It seems to me that the “ESS” (Economia Social i Solidària) I know (catalan sector) doesn’t fully understand the Internets as a set of tools WE must shape and construct… In my experience, free software is painful for the catalan-ESS and it makes me sad to try but not sucess… See the “xarxes locals” (social networks): it’s clearly a local timeline of a local node but it seems they don’t understand federated-tech even if is the same concept that a regular federation…

Last thing I tried (this week) is to offer a three month course to Educoop participants about “digital communication” including talks about GAFAM and licenses, and workshops about the Fedi or basic design with Inkscape. We’ll see if it happens…

I’m pretty sure @natacha would appreciate your perspective on this during the Intermapping session tomorrow…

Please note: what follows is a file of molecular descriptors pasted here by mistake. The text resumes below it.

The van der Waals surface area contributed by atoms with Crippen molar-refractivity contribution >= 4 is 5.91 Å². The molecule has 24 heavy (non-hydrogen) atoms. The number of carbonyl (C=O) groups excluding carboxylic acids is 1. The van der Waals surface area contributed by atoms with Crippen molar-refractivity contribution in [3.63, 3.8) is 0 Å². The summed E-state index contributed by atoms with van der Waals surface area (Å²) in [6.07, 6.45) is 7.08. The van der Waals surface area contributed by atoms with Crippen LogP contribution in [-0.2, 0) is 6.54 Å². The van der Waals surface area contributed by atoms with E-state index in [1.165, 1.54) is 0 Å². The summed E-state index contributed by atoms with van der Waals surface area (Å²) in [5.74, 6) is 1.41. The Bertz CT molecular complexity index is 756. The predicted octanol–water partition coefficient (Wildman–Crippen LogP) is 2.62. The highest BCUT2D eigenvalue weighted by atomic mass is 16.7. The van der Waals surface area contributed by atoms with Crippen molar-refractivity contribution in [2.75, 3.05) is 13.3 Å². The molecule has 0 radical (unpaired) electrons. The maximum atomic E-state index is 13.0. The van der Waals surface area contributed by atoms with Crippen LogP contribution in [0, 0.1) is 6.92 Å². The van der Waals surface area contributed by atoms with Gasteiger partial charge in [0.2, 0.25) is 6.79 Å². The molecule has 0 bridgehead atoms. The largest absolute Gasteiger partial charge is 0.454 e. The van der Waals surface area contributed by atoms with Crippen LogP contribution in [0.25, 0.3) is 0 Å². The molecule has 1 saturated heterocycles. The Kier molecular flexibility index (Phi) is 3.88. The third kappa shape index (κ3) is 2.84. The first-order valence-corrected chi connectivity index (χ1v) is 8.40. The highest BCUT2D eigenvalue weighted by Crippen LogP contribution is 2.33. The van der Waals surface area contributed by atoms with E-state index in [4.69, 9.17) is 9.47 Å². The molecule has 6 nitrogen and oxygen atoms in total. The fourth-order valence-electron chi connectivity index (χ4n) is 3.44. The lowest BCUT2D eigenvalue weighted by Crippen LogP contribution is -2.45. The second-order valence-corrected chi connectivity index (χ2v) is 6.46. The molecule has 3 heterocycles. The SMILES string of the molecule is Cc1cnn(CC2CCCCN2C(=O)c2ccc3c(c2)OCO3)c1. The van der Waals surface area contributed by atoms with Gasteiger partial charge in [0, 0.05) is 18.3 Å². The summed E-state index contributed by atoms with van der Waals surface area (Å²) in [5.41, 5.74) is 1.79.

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Yesterday I tried to connect to BBB but I couldn’t… I will try today again. I see it’s at 17h (5pm), right? I hope I hear you all there :slight_smile: (even if my english is not like yours…)

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My point was more that the ethical tech movement can adopt and use the economic “code” of co-ops etc as a way of sustainably funding our own work, regardless of what the existing co-op movement does with its tech use. Buy I agree it does make sense for the existing solidarity economy to defend their own software freedom, by using and supporting ethical tech, and this is another potential source of sustainable funding for us. As you say, it will take some work on our part to convince them the transition pain is worth the benefits, and to make sure that the software we recommend really is ready to everyday use by non-geeks. Perhaps we need to research, write up and propagate more case studies like this one about the Co-operative Assistance Network Limited (CAN) in the UK using Loomio?